Top Dawg Entertainment’s roster looks a little differently these days. On May 13, its flagship artist Kendrick Lamar released his final album for the label, Mr. Morale & The Big Steppers, officially bringing that chapter to a close. Kendrick saw an inordinate amount of success while on the label.
In 2017, he earned a Pulitzer Prize for DAMN.,marking the first time a rap album had ever won the prestigious honor. He also sold millions of albums, with each of them being certified platinum or higher by the Recording Industry Association of America (RIAA).
But what will TDE look like post-Kendrick Lamar? During a recent interview with Complex, president Terrence “Punch” Henderson broached the topic and asserted there was no bad blood between them. Instead, Punch celebrated Kendrick’s next moves — whatever those may look like.
“This is really just a natural progression,” he said. “But as human beings, we are scared of change because change represents the unknown. This was the whole goal. This was the whole purpose. So the only emotion really is happiness and joy. We did it. We reached a certain level that nobody reached.
“He got the Pulitzer for his album. That was the first of contemporary music. We did all the awards, we touched all the people, we did all the community stuff. We had the hit records. We had the underground classics. That’s it. Job well done.”
Punch also addressed fans’ assumption something nefarious was going on behind the scenes. Shortly after Kendrick announced his impending departure, people automatically assumed there’d been some kind of falling out.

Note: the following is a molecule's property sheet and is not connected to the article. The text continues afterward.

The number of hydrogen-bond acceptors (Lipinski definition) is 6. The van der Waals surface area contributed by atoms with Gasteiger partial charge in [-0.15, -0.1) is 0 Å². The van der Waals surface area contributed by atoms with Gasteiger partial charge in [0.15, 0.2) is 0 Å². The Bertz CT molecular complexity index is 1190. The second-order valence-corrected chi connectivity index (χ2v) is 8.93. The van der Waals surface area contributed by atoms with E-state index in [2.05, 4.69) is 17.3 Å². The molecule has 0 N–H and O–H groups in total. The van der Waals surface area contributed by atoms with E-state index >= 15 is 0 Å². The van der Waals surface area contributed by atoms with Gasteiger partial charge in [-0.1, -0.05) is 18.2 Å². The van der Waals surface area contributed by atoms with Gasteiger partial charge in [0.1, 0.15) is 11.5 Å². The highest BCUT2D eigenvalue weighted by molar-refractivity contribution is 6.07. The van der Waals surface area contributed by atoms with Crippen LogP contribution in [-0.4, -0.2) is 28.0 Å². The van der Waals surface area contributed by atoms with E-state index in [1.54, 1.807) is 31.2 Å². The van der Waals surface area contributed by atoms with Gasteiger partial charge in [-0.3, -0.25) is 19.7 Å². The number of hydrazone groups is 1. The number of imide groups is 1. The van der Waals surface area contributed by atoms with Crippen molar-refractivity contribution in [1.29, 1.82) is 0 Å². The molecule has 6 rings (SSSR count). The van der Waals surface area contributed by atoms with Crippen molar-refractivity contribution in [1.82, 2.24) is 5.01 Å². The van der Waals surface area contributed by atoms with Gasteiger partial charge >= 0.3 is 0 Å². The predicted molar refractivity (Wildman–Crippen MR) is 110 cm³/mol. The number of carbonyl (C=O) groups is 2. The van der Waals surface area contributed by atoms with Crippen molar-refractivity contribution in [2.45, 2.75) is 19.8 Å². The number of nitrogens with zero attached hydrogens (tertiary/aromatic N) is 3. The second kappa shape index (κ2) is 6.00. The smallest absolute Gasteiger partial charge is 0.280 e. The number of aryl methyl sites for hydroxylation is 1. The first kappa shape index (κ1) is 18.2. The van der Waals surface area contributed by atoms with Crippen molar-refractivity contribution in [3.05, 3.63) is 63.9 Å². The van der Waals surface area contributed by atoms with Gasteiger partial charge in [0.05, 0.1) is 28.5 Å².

“I’m not really one for correcting assumptions,” he said. “People can feel and think whatever they want, but in this particular situation, the goal is to build an artist to what they want to do. This is what he wanted to do, so we helped build him to it. That’s not a negative at all. It’s actually a positive, because he’s leveling up.
“He’s going from one stage to the next stage of how he sees his life and career progressing. You’re not here to hold anybody forever. You come in, you do what you set out to do, and then you continue to move forward.”
As for the future of TDE, there’s a sense he’s well aware there will never be another Kendrick Lamar. When asked if he was looking to “duplicate” that kind of success, he replied, “I wouldn’t use the word duplicate, because that would mean that it’s a certain formula and that gets cookie-cutter to me. It’s more so about what each individual artist wants to do. Everybody doesn’t have the same goals and want to accomplish the same things.
“You’ve got some where they want to be the biggest star in the world, or you’ve got some who just want to be low key and be able to support their family and do shows. Or you’ve got some that want to transition into movies. It’s just so many different things, so it’s not a duplication; it’s enhancing whatever the individual artist wants to do.”
He added, “The natural progression [for TDE] is TV and film, because artists are storytellers. So you just start telling stories in another realm. Movies and TV have always been an interest of mine. So I’m interested in doing, of course, the TDE series or docufilm. We’re constantly looking for scripts and talking to different directors and producers.”